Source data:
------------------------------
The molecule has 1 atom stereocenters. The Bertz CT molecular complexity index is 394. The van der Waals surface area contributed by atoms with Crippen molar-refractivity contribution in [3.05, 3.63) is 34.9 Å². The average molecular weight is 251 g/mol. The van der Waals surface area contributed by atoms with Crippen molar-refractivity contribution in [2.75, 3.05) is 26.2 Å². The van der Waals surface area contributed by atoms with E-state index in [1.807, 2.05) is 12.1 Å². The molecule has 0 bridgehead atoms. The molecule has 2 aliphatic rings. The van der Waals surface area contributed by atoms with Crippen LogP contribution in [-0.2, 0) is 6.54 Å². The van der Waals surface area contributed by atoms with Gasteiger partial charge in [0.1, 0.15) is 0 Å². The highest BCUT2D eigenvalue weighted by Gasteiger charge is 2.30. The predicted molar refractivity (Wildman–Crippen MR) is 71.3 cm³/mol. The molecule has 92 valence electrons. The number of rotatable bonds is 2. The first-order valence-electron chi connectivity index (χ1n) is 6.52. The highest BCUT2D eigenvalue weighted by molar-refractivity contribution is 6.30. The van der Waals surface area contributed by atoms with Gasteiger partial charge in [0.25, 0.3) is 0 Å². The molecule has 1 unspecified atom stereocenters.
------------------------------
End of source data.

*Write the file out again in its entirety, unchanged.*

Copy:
The molecule has 1 atom stereocenters. The Bertz CT molecular complexity index is 394. The van der Waals surface area contributed by atoms with Crippen molar-refractivity contribution in [3.05, 3.63) is 34.9 Å². The average molecular weight is 251 g/mol. The van der Waals surface area contributed by atoms with Crippen molar-refractivity contribution in [2.75, 3.05) is 26.2 Å². The van der Waals surface area contributed by atoms with E-state index in [1.807, 2.05) is 12.1 Å². The molecule has 0 bridgehead atoms. The molecule has 2 aliphatic rings. The van der Waals surface area contributed by atoms with Crippen LogP contribution in [-0.2, 0) is 6.54 Å². The van der Waals surface area contributed by atoms with Gasteiger partial charge in [0.1, 0.15) is 0 Å². The highest BCUT2D eigenvalue weighted by Gasteiger charge is 2.30. The predicted molar refractivity (Wildman–Crippen MR) is 71.3 cm³/mol. The molecule has 92 valence electrons. The number of rotatable bonds is 2. The first-order valence-electron chi connectivity index (χ1n) is 6.52. The highest BCUT2D eigenvalue weighted by molar-refractivity contribution is 6.30. The van der Waals surface area contributed by atoms with Gasteiger partial charge in [0.25, 0.3) is 0 Å². The molecule has 1 unspecified atom stereocenters.